The sculpture gives Brutus an heroic aspect in keeping with political sentiment against tyranny at the time of its creation. It belongs to—and may have initiated—a revival of the classical bust in sculpture.
Michelangelo carved Brutus a few years after the defeat of the Republic of Florence (1527–1531). As a supporter of the Florentine Republic who designed and supervised the remodeling and construction of its fortifications, Michelangelo was a strong opponent of tyranny.
In the Divine Comedy, Dante had placed Brutus among the lowest of the low. Michelangelo was much devoted to the poems of Dante but with the Renaissance, Brutus came to be seen as a strong and defiant opponent of tyranny. “During the Renaissance, with the Roman Empire seen as the beginning of the decadence of Rome, a veritable cult of Brutus developed,” Michelangelo biographer Charles de Tolnay writes.
During the years following the capitulation of Florence, Michelangelo remained in contact with some of the former leaders of the Republic, men who championed the liberty of the city-state and opposed Medician tyranny. De Tolnay believes that one of these men, namely Donato Giannotti, inspired the bust of Brutus. "The Bust is important for understanding [Michelangelo] Buonarroti’s political views," De Tolnay states. “Michelangelo’s conception of Brutus is clearly expressed in this bust: It represents heroic scorn for those who would destroy liberty.” Contemporaries may have connected the sculpture with the assassination of Alessandro de' Medici, Duke of Florence, by Lorenzino de' Medici in 1537.
De Tolnay suggests the bust was created around 1539–1540. The National Museum of Bargello in Florence, where the statue is usually displayed, also dates the work to 1539–1540 Thomas Martin questions this date, which originates with Giorgio Vasari, noting that Brutus did not leave Michelangelo's workshop until about 1555 and suggesting that the sculpture might have been crafted over a long period, perhaps commissioned to commemorate the death of Lorenzino de' Medici in 1548.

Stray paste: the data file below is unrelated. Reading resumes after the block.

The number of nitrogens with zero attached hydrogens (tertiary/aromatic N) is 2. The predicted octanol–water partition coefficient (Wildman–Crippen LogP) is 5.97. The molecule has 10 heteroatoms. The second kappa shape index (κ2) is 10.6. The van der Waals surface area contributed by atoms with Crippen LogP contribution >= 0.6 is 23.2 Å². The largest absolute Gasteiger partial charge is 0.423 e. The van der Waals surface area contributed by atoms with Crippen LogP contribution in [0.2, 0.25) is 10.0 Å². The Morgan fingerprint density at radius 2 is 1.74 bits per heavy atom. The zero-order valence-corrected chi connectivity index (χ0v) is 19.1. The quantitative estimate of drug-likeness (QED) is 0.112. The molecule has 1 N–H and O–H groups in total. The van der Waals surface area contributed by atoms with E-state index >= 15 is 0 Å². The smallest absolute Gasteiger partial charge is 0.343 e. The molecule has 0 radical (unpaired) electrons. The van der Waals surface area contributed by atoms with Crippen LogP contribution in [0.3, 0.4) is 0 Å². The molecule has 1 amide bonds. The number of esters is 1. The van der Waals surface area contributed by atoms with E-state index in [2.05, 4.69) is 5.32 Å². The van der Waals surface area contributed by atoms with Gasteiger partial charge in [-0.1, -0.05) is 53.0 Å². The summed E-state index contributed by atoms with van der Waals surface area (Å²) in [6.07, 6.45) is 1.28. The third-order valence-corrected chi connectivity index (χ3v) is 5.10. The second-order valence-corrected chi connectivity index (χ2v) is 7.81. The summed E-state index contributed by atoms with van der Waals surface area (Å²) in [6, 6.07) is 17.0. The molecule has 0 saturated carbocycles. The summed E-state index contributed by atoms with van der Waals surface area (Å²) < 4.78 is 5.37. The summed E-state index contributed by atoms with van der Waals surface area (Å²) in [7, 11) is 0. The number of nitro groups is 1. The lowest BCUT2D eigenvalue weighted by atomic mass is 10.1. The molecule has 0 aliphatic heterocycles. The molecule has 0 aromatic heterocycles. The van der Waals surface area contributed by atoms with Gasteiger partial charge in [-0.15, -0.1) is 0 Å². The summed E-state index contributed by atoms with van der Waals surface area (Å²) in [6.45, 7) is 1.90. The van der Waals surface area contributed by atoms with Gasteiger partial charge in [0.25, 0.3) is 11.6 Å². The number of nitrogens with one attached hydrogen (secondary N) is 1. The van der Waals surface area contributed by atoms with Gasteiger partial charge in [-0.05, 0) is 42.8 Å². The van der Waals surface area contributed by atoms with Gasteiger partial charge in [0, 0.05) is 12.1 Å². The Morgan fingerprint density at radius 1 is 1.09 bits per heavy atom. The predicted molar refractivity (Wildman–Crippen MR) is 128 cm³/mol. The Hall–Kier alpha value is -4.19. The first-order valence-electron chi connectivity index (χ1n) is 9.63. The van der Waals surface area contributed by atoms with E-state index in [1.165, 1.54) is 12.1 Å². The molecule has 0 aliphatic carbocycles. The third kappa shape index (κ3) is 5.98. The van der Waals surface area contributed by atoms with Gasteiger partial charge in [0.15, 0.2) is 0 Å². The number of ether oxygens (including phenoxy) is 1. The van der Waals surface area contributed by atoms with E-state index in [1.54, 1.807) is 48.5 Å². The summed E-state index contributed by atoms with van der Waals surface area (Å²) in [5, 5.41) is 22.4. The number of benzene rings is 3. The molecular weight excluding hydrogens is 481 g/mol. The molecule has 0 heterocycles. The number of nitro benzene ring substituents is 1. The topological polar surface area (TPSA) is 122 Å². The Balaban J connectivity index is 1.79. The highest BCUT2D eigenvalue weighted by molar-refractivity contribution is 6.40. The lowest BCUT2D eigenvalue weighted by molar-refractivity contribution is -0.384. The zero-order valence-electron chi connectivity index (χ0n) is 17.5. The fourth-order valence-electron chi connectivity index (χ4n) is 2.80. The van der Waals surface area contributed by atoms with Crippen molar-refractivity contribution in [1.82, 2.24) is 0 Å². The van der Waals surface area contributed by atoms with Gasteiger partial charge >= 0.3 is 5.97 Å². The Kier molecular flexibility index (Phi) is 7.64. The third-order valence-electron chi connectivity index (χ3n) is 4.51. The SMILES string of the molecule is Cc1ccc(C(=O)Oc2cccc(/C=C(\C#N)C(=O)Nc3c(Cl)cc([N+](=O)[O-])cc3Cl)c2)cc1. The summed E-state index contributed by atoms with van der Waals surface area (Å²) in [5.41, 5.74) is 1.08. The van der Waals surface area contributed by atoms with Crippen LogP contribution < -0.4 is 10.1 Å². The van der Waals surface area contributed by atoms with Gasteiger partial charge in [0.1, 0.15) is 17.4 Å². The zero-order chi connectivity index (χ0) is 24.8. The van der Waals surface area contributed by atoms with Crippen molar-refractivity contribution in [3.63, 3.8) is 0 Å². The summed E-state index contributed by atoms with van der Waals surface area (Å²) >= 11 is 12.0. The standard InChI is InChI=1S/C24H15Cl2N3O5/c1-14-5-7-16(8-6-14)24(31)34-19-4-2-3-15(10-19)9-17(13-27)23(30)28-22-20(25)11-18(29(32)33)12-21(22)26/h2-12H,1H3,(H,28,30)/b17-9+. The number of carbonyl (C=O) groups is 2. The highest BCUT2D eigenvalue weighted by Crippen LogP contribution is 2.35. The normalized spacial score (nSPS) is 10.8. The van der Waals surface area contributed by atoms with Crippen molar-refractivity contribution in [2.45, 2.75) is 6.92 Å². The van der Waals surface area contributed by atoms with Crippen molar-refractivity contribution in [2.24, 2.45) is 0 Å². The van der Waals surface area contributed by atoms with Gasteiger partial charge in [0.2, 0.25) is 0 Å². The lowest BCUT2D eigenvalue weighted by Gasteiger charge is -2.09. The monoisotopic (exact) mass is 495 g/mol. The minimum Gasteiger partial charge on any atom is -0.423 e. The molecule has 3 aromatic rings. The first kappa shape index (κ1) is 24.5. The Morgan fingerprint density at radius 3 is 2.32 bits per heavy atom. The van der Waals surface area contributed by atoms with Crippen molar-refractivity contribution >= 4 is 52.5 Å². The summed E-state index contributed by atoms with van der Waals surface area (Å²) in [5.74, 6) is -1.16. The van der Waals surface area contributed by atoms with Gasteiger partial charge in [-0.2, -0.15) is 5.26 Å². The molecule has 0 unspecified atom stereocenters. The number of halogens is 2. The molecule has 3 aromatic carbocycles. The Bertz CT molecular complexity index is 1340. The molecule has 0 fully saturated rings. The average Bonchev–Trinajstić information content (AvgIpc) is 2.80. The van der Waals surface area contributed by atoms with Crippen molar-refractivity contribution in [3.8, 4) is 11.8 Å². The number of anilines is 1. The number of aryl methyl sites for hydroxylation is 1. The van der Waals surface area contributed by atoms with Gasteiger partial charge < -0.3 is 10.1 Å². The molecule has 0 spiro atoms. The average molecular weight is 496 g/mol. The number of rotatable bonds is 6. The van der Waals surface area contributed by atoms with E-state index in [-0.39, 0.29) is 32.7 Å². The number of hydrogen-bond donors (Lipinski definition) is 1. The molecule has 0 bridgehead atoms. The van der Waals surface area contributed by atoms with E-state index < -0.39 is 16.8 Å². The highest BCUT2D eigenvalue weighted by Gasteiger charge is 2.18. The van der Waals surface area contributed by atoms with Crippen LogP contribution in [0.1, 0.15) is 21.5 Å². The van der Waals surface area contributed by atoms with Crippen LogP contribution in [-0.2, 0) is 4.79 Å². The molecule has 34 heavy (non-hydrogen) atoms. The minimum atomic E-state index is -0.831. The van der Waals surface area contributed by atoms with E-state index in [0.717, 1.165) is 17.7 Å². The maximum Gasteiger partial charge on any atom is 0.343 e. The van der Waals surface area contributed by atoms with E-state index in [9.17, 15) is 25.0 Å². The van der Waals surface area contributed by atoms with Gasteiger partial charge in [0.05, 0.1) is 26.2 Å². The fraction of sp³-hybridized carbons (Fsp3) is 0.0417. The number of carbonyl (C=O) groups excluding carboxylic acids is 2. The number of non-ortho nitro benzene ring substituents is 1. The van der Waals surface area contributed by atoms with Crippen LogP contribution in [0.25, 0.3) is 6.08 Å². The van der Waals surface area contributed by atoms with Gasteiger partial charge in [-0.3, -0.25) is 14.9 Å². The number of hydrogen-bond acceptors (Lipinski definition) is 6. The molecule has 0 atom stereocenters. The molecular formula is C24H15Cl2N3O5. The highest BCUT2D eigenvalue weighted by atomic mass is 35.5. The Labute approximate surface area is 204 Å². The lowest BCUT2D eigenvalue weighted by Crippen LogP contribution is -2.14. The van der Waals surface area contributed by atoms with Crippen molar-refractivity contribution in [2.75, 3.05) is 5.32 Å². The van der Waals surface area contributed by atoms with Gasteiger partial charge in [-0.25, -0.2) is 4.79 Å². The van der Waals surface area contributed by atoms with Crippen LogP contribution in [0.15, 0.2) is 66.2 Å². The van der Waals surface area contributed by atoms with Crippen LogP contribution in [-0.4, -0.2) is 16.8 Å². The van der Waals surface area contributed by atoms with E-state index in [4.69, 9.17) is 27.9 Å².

The sculpture is generally considered influential in reviving the classical bust form in sculpture. In Martin's view, however, the later dates of the sculpture make it a later comer to the trend. Brutus is compared with a marble bust of Duke Cosimo I created by Bartolommeo Bandinelli in 1543–1545 and another bust of Duke Cosimo created by Benvenuto Cellini in 1545–1547.
The face of the sculpture is asymmetrical, with the side turned away from the spectator showing more signs of emotion, including a flared nostril.
Fibula as a study for the head
Giorgio Vasari wrote that Michelangelo had modeled Brutus from the image cut into a gem. Later scholars did not find the sculpture to resemble any such extant gem, supposing instead that the sculpture may have been modeled after a bust of Caracalla. De Tolnay in 1935 published his observation that the fibula in the sculpture is a study for the sculpture itself, providing a missing link to show the resemblance to classical coinage.
The shape of the head itself is simpler than that of the silhouette on the shoulder. According to de Tolnay:
In the former (the fibula), the silhouette of the head is roundish ; the forehead in relief shows movement ; the outline of the nose is undulating ; the line of the lips is soft ; the chin is sharply rounded. In the latter (the bust), everything is simplified for cutting ; the comparatively small head rises above an unusually broad bull-neck, and has an almost straight rectangular silhouette ; the forehead is quite smoothed off ; the nose is severely straight ; the lips are hard ; the chin is angular and protruding. The minor details have disappeared and only the form as a whole remains effective. This evolution from an empirical, individual prototype to a universal, ideal type is characteristic of Michelangelo's procedure, and may be seen even in his early work.
- Charles de Tolnay, Michelangelo: Sculptor, Painter, Architect (translated from French by Gaynor Woodhouse) (Princeton, NJ; Princeton University Press: 1975) pp. 43–45, 61–63, 173.
- Irving Lavin, "On Illusion and Allusion in Italian Sixteenth-Century Portrait Busts", Proceedings of the American Philosophical Society 119(5), October 15, 1975; JSTOR.
- McCarthy, Mary. Stones of Florence. p. 36.
- Johannes Wilde, Michelangelo: Six Lectures (Oxford, UK; Oxford University Press, 1978) p. 9.
- National Museum of Bargello, accessed 4 November 2017.
- "Michelangelo's 'Brutus' and the Classicizing Portrait Bust in Sixteenth-Century Italy", Artibus et Historiae 14(27), 1993; JSTOR.
- Scigliano, Eric (2007). Michelangelo's Mountain: The Quest For Perfection in the Marble Quarries of Carrara. Simon and Schuster. ISBN 978-1416591351.
- Charles Tolnay, "Michelangelo's Bust of Brutus", The Burlington Magazine for Connoisseurs 67(338), July 1935; JSTOR.
Media related to Michelangelo's Brutus at Wikimedia Commons